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Why we care about ‘forever chemicals’ and why you should too

PFAS have been used in consumer products since the 1940s. They are extremely persistent, build up in the environment and some also in our bodies. This is why they are often called forever chemicals. Tests indicate that some cause serious health effects such as cancer and liver damage. The good news is that the EU is taking action to reduce their use.

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You may never have heard of them, but there is no doubt that you have been in contact with poly- and perfluoroalkyl substances – PFAS for short. They are manufactured chemicals and are so widely used by industry and to produce consumer products that they have been discovered in rain water, drinking water, ground water and, some of them according to biomonitoring studies, also in the blood of European and American citizens.

The problem is that there are serious health concerns connected to several PFAS and they do not degrade in the environment but contaminate food, feed and drinking water wherever they are used. There are many of them, with more than 4 700 substances listed as PFAS in the OECD’s Global Database, and they all have very high persistence as a common property. Even if we stopped manufacturing them tomorrow, they would still be around for generations as no other manufactured chemicals stay in the environment as long as PFAS. This is why PFAS are often called forever chemicals.

Where are PFAS found?

As mentioned, PFAS are used in many different products where they can add a variety of useful properties, for example, they are used in rain clothes to repel oil and water but they are also used in firefighting foams and fire protective clothing, non-stick coating for frying pans and pots, food packaging such as microwave popcorn bags and many fast food wrappings, cosmetic products, textiles for furniture, surface treatments on other textiles and carpets, paints, chrome plating, film covering solar panels, construction materials such as coatings on metals and tiles – to name a few.

How do PFAS affect your health?

The wide use of PFAS has had a serious effect on the environment already. Studies have shown that PFAS have contaminated drinking water and soils in Europe and the US, and a range of PFAS have been found in the blood of nearly all tested American citizens. PFAS are not new, they have been used since the 1940s, and as they don’t degrade, they have already had plenty of time to build up in the environment and some in humans and animals as well. The health concerns are serious. Tests have indicated that some PFAS cause effects such as raised cholesterol levels, weakened immune systems, kidney and testicular cancer and damage to the liver.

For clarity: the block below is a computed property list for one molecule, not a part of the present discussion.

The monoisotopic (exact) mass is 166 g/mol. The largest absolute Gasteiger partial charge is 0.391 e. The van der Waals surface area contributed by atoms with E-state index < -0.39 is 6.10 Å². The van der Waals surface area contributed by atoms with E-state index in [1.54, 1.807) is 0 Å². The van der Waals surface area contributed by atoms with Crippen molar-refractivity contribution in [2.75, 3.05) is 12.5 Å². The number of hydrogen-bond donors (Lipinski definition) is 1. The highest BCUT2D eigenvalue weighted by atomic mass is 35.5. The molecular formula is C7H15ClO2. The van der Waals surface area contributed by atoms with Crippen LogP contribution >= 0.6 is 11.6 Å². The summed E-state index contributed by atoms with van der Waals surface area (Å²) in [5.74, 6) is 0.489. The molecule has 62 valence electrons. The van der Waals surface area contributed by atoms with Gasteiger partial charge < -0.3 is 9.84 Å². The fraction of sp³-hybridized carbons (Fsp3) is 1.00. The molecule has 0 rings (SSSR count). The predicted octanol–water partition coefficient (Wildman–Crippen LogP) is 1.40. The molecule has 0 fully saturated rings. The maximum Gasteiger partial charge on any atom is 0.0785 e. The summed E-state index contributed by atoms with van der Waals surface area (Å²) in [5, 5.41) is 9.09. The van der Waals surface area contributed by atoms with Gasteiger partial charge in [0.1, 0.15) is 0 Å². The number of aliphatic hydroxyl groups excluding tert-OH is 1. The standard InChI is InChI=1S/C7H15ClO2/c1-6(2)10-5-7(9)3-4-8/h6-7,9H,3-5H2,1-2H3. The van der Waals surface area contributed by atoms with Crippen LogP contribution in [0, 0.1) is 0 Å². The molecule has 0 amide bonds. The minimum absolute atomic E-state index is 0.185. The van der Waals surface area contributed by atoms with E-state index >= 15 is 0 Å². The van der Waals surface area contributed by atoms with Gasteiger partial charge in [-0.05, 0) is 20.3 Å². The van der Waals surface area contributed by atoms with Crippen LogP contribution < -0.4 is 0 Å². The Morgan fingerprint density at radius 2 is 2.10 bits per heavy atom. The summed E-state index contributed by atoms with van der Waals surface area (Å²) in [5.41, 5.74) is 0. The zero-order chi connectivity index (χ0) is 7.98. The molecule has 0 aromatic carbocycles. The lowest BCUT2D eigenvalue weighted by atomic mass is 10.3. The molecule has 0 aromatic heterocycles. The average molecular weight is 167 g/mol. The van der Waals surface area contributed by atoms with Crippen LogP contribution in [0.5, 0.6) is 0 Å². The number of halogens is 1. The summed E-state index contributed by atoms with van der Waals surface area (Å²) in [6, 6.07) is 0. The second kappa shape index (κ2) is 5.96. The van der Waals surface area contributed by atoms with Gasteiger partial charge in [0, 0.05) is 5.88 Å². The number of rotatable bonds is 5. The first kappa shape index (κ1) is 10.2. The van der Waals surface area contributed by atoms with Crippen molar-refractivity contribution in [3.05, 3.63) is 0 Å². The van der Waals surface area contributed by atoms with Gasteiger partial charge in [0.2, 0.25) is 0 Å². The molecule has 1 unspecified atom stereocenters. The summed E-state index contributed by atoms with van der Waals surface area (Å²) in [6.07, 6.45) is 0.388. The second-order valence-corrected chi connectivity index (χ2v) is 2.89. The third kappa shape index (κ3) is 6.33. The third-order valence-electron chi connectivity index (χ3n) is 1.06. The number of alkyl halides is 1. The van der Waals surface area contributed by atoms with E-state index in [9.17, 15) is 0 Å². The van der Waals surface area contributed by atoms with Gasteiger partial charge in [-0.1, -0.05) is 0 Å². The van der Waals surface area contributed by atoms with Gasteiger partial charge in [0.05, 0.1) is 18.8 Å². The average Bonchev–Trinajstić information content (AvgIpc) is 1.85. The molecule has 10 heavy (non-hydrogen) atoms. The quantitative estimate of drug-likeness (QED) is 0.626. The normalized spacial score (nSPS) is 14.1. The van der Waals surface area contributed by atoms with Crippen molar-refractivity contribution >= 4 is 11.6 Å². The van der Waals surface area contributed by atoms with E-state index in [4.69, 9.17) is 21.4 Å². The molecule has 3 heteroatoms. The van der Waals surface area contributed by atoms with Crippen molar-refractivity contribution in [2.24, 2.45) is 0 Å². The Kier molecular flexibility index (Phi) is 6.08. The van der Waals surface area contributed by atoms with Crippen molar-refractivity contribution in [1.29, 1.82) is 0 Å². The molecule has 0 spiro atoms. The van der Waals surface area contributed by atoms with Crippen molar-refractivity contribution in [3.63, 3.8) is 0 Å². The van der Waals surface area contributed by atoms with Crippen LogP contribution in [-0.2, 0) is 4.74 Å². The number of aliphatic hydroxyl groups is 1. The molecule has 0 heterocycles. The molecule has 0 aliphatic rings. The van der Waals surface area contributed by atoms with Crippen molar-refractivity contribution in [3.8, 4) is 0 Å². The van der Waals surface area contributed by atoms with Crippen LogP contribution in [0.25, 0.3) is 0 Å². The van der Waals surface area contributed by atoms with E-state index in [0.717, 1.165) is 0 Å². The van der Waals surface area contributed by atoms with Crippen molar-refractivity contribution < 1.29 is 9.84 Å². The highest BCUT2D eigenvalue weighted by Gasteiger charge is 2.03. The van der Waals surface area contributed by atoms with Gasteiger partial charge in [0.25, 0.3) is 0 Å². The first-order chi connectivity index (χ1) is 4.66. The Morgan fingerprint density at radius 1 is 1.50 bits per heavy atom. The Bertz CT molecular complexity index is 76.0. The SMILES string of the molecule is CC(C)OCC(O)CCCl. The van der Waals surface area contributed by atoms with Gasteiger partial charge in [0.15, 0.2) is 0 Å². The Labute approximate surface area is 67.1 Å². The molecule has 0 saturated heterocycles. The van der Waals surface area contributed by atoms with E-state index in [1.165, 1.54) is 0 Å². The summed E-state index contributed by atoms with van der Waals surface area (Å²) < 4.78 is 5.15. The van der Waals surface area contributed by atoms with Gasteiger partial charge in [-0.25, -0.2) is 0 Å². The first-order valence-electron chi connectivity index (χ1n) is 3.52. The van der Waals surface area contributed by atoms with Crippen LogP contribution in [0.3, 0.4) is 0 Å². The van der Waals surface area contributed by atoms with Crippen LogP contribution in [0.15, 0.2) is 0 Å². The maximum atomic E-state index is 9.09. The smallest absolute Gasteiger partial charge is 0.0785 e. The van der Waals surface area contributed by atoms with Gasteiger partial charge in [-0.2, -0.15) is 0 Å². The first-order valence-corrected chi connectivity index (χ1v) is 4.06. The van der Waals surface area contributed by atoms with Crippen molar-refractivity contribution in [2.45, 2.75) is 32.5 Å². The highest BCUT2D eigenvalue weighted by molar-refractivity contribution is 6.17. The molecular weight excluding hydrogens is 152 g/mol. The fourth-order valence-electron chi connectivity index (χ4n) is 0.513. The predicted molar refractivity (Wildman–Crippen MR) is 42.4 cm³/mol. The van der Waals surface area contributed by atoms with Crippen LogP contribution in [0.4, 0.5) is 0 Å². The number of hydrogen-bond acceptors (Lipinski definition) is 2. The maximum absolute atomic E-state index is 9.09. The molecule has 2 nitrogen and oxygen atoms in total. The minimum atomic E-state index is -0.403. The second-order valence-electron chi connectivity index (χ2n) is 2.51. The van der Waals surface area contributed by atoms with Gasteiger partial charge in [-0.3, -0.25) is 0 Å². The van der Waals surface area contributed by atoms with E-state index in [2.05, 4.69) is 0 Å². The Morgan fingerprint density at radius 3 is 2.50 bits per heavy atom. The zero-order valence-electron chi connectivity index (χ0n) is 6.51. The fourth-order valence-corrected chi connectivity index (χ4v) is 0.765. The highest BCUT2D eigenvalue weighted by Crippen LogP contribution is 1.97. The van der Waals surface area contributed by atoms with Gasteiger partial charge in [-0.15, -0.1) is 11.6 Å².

How can you avoid PFAS?

It is obviously not easy to completely avoid PFAS as the use of the substances is so widespread. You can be exposed to PFAS through food, drinking water, the clothes you wear, cosmetics and many of the other products mentioned above. There are still a few things you can do to reduce your exposure though. You can, for example, buy products with eco-labels or products that directly indicate that they are free of PFAS.

What is the EU doing about it?

The manufacture and use of some PFAS are already restricted as part of the EU’s chemicals legislation. Several EU Member States have proposed further restrictions of perfluorinated carboxylic acids that are identified as PFAS. ECHA’s scientific committees agree with these proposals and support the restriction.

Furthermore, ECHA and the European Commission are carrying out studies related to PFAS used in fire-fighting foams and textiles.

The REACH Candidate List of substances of very high concern (SVHCs) also contains several substances listed as PFAS. The Candidate List is the first step for controlling substances under the REACH authorisation process. It also triggers many companies to look for safer substitutes for the substances listed on it. Several more PFAS are under further evaluation and potential testing.

The use of perfluorooctane sulfonic acid and its derivatives (PFOS) and other substances categorised as PFAS are already restricted by the EU. Several EU Member States and Norway have proposed to restrict several other PFAS substances.

ECHA’s databases contain more than 2 000 individual PFAS that are on the EU market. Due to the large number of PFAS, ECHA has since 2014 assessed them in groups rather than one by one to speed up the process.

Podcast: How is the EU making sure PFAS chemicals don’t stick around?

Interview with Bjorn Hansen, ECHA's Executive Director about PFAS. Where are they used, what are the concerns and what is the EU doing about them?

Listen to the full podcast:

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